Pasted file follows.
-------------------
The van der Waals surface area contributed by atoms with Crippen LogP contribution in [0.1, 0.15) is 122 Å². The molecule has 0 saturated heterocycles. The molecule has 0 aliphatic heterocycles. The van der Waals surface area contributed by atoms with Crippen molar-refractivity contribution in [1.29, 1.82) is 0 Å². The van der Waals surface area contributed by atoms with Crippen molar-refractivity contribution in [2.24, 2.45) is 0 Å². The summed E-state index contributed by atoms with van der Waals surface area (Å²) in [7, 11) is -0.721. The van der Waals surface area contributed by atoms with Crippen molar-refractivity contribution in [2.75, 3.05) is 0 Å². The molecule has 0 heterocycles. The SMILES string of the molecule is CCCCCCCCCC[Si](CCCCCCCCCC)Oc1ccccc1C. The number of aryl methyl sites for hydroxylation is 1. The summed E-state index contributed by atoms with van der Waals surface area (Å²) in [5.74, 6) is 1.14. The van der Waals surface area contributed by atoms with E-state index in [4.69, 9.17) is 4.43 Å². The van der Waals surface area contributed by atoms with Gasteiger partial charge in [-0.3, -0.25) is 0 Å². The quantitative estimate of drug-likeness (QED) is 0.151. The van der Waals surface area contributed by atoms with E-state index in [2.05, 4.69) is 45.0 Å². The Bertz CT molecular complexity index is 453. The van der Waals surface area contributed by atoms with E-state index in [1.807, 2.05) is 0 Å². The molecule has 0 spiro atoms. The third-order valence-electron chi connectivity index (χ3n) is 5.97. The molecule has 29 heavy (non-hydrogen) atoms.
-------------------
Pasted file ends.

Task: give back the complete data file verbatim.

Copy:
The van der Waals surface area contributed by atoms with Crippen LogP contribution in [0.1, 0.15) is 122 Å². The molecule has 0 saturated heterocycles. The molecule has 0 aliphatic heterocycles. The van der Waals surface area contributed by atoms with Crippen molar-refractivity contribution in [1.29, 1.82) is 0 Å². The van der Waals surface area contributed by atoms with Crippen molar-refractivity contribution in [2.24, 2.45) is 0 Å². The summed E-state index contributed by atoms with van der Waals surface area (Å²) in [7, 11) is -0.721. The van der Waals surface area contributed by atoms with Crippen molar-refractivity contribution in [2.75, 3.05) is 0 Å². The molecule has 0 heterocycles. The SMILES string of the molecule is CCCCCCCCCC[Si](CCCCCCCCCC)Oc1ccccc1C. The number of aryl methyl sites for hydroxylation is 1. The summed E-state index contributed by atoms with van der Waals surface area (Å²) in [5.74, 6) is 1.14. The van der Waals surface area contributed by atoms with E-state index in [4.69, 9.17) is 4.43 Å². The van der Waals surface area contributed by atoms with Gasteiger partial charge in [-0.3, -0.25) is 0 Å². The quantitative estimate of drug-likeness (QED) is 0.151. The van der Waals surface area contributed by atoms with E-state index in [2.05, 4.69) is 45.0 Å². The Bertz CT molecular complexity index is 453. The van der Waals surface area contributed by atoms with E-state index in [1.807, 2.05) is 0 Å². The molecule has 0 spiro atoms. The third-order valence-electron chi connectivity index (χ3n) is 5.97. The molecule has 29 heavy (non-hydrogen) atoms.